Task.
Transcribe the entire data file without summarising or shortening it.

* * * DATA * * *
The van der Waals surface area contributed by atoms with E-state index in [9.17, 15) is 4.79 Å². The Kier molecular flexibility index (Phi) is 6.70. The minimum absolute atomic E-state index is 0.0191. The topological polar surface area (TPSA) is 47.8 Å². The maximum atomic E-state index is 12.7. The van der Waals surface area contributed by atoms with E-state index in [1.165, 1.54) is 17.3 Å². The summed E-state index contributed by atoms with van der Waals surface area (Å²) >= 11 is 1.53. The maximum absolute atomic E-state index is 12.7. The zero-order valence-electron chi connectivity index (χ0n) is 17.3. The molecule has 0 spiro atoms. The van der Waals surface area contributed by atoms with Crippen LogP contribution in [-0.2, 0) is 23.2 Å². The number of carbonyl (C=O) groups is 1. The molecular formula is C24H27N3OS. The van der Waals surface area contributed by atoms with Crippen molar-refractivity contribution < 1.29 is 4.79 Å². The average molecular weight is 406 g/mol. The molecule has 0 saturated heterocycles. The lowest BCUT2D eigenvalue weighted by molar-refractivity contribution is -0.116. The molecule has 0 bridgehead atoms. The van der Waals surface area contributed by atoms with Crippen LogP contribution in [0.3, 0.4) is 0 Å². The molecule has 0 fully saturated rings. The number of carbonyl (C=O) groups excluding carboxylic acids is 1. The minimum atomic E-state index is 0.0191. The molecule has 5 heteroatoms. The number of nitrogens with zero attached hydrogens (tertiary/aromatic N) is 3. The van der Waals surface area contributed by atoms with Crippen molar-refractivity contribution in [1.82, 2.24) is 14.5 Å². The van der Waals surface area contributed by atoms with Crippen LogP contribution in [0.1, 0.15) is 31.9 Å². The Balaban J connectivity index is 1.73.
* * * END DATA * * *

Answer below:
The van der Waals surface area contributed by atoms with E-state index in [9.17, 15) is 4.79 Å². The Kier molecular flexibility index (Phi) is 6.70. The minimum absolute atomic E-state index is 0.0191. The topological polar surface area (TPSA) is 47.8 Å². The maximum atomic E-state index is 12.7. The van der Waals surface area contributed by atoms with E-state index in [1.165, 1.54) is 17.3 Å². The summed E-state index contributed by atoms with van der Waals surface area (Å²) >= 11 is 1.53. The maximum absolute atomic E-state index is 12.7. The zero-order valence-electron chi connectivity index (χ0n) is 17.3. The molecule has 0 spiro atoms. The van der Waals surface area contributed by atoms with Crippen LogP contribution in [-0.2, 0) is 23.2 Å². The number of carbonyl (C=O) groups is 1. The molecular formula is C24H27N3OS. The van der Waals surface area contributed by atoms with Crippen molar-refractivity contribution < 1.29 is 4.79 Å². The average molecular weight is 406 g/mol. The molecule has 0 saturated heterocycles. The lowest BCUT2D eigenvalue weighted by molar-refractivity contribution is -0.116. The molecule has 0 bridgehead atoms. The van der Waals surface area contributed by atoms with Crippen LogP contribution in [0.3, 0.4) is 0 Å². The molecule has 0 fully saturated rings. The number of carbonyl (C=O) groups excluding carboxylic acids is 1. The minimum atomic E-state index is 0.0191. The molecule has 5 heteroatoms. The number of nitrogens with zero attached hydrogens (tertiary/aromatic N) is 3. The van der Waals surface area contributed by atoms with Crippen molar-refractivity contribution in [1.82, 2.24) is 14.5 Å². The van der Waals surface area contributed by atoms with Crippen LogP contribution in [0.1, 0.15) is 31.9 Å². The Balaban J connectivity index is 1.73.